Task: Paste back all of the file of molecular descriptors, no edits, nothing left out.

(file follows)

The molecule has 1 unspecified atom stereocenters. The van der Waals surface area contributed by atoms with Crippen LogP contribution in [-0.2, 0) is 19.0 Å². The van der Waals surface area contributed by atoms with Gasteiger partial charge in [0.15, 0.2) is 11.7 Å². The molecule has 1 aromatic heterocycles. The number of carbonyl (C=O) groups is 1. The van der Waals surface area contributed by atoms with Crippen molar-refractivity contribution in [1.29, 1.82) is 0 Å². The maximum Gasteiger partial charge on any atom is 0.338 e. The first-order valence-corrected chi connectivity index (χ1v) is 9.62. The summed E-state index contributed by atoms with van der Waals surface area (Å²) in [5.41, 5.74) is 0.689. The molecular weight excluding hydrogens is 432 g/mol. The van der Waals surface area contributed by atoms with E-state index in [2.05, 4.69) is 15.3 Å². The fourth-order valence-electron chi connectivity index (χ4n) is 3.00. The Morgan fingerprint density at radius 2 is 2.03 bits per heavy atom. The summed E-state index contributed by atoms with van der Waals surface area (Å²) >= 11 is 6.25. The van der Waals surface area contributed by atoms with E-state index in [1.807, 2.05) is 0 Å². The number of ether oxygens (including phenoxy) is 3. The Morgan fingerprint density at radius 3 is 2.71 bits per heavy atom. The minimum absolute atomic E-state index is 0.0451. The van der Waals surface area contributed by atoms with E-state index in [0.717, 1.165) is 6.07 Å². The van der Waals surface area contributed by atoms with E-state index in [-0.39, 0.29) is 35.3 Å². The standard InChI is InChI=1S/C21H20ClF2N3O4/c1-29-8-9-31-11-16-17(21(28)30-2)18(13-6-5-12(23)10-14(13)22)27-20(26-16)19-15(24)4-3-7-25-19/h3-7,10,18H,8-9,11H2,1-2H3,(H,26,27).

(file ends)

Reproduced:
The molecule has 1 unspecified atom stereocenters. The van der Waals surface area contributed by atoms with Crippen LogP contribution in [-0.2, 0) is 19.0 Å². The van der Waals surface area contributed by atoms with Gasteiger partial charge in [0.15, 0.2) is 11.7 Å². The molecule has 1 aromatic heterocycles. The number of carbonyl (C=O) groups is 1. The van der Waals surface area contributed by atoms with Crippen molar-refractivity contribution in [1.29, 1.82) is 0 Å². The maximum Gasteiger partial charge on any atom is 0.338 e. The first-order valence-corrected chi connectivity index (χ1v) is 9.62. The summed E-state index contributed by atoms with van der Waals surface area (Å²) in [5.41, 5.74) is 0.689. The molecular weight excluding hydrogens is 432 g/mol. The van der Waals surface area contributed by atoms with E-state index in [2.05, 4.69) is 15.3 Å². The fourth-order valence-electron chi connectivity index (χ4n) is 3.00. The Morgan fingerprint density at radius 2 is 2.03 bits per heavy atom. The summed E-state index contributed by atoms with van der Waals surface area (Å²) >= 11 is 6.25. The van der Waals surface area contributed by atoms with E-state index in [1.807, 2.05) is 0 Å². The number of ether oxygens (including phenoxy) is 3. The Morgan fingerprint density at radius 3 is 2.71 bits per heavy atom. The minimum absolute atomic E-state index is 0.0451. The van der Waals surface area contributed by atoms with E-state index in [0.717, 1.165) is 6.07 Å². The van der Waals surface area contributed by atoms with E-state index in [-0.39, 0.29) is 35.3 Å². The standard InChI is InChI=1S/C21H20ClF2N3O4/c1-29-8-9-31-11-16-17(21(28)30-2)18(13-6-5-12(23)10-14(13)22)27-20(26-16)19-15(24)4-3-7-25-19/h3-7,10,18H,8-9,11H2,1-2H3,(H,26,27).